Peggy Angus

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Peggy Angus
Born Margaret MacGregor Angus
(1904-11-09)9 November 1904
Chile
Died 28 October 1993(1993-10-28) (aged 88)
London Borough of Camden, England
Nationality British
Education Royal College of Art
Known for Painting, Design
Spouse(s) James Maude Richards

Peggy Angus (9 November 1904 – 28 October 1993) was the popular name of Margaret MacGregor Angus, a painter, designer and educator. Born in Chile, she spent her career in Britain.[1]

Biography[edit]

Early life[edit]

Margaret MacGregor Angus was born in Chile on 9 November 1904, in a railway station, the eleventh of thirteen children of a Scottish railway engineer. She spent her first five years in Chile.[2] In Britain she grew up in Muswell Hill and became a pupil at the North London Collegiate School. At 17 she won a scholarship to the Royal College of Art in London. There her contemporaries included the sculptors Henry Moore and Barbara Hepworth, the painters Eric Ravilious and Edward Bawden, and illustrators Barnett Freedman and Enid Marx.[2] Angus wanted to be a painter but soon transferred to the Design School at the RCA, where she was taught by Paul Nash. In order to earn a living Angus took a teacher training course and began her first teaching post in 1925.[3]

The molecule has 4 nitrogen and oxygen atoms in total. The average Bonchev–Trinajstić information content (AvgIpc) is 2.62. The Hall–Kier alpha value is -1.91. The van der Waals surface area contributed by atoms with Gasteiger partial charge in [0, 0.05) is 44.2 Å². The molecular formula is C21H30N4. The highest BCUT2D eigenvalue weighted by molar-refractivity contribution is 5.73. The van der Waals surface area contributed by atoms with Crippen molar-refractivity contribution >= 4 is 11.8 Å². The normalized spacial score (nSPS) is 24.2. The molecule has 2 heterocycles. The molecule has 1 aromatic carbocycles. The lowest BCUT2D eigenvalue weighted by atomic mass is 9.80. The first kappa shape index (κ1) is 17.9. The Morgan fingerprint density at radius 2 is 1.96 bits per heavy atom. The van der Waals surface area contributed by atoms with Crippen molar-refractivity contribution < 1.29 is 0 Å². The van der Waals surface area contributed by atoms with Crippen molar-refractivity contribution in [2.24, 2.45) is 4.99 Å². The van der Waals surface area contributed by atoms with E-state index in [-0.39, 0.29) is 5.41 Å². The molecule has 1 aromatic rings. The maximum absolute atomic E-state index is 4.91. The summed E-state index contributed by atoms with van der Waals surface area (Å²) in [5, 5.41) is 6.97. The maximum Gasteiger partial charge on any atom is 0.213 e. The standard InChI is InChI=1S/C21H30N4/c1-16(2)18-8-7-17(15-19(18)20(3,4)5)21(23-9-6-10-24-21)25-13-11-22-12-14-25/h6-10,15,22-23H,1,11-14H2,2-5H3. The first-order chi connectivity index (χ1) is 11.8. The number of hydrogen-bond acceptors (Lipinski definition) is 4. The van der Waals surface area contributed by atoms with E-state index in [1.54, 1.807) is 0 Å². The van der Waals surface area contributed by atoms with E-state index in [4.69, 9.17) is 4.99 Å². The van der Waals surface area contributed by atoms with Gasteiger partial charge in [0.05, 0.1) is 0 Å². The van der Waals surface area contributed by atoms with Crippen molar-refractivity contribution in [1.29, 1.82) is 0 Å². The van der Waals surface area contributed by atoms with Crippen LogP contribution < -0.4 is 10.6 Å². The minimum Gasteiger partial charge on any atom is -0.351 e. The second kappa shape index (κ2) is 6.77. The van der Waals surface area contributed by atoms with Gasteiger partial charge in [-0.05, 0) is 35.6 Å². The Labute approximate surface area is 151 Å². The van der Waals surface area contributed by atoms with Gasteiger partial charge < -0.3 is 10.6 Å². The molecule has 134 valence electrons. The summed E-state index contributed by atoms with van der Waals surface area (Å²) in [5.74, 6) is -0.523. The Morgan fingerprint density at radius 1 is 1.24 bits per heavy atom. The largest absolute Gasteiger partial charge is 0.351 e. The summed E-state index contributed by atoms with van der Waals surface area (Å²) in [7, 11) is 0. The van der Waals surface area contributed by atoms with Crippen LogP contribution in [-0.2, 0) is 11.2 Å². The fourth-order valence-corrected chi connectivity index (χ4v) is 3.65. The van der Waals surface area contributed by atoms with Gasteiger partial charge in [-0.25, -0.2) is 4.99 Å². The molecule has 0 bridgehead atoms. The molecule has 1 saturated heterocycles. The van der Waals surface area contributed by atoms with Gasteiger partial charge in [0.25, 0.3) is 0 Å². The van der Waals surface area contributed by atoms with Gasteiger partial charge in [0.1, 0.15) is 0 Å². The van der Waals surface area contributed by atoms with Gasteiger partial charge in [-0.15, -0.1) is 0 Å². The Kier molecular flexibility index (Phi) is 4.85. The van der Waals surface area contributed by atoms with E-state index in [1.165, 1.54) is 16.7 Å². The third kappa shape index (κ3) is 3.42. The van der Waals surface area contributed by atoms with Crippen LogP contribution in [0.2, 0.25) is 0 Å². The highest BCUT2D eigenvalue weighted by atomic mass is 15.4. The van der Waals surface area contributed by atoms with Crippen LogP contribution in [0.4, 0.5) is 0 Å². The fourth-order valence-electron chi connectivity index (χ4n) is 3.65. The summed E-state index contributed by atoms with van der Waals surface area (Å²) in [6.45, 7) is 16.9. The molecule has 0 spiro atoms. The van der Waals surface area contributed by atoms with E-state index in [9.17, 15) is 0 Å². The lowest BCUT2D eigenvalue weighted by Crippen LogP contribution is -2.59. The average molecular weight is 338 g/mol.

Personal life[edit]

Tea at Furlongs 1939, by Eric Ravilious

Between 1938 and 1947, Angus was married to James Maude Richards, a young architect and writer, with whom she had a daughter, Victoria, and a son Angus.[2] Later Richards became editor of the Architectural Review and introduced her to many modernist architects.[4] She was a charismatic and formidable character, opinionated and inclined to exhibitionism but also generous spirited, extremely sociable and a great inspiration to many young people.[2]

Angus had a great love of the outdoor life – camping and hiking – and was an intrepid traveller with her rucksack on her back. She eschewed a bourgeois lifestyle for places without modern conveniences, such as Furlongs on the Sussex Downs and her croft in the Outer Hebrides.[5] In her childhood she befriended gypsies in north London encampments and learnt a little Romany.[citation needed] She travelled widely in Europe and across the Middle East to India and Pakistan, looking at patterns and popular culture. Angus spent a year in Indonesia on a scholarship studying Folk Art in Java and Bali.[citation needed] She went twice to the USSR, in 1932 as a delegate for the Art Masters Association, and again in the late 1960s with her friends Ursula Mommens and Pearl Binder and teachers of music, art and drama, arranged through the Society of Cultural Relations with the USSR.[citation needed]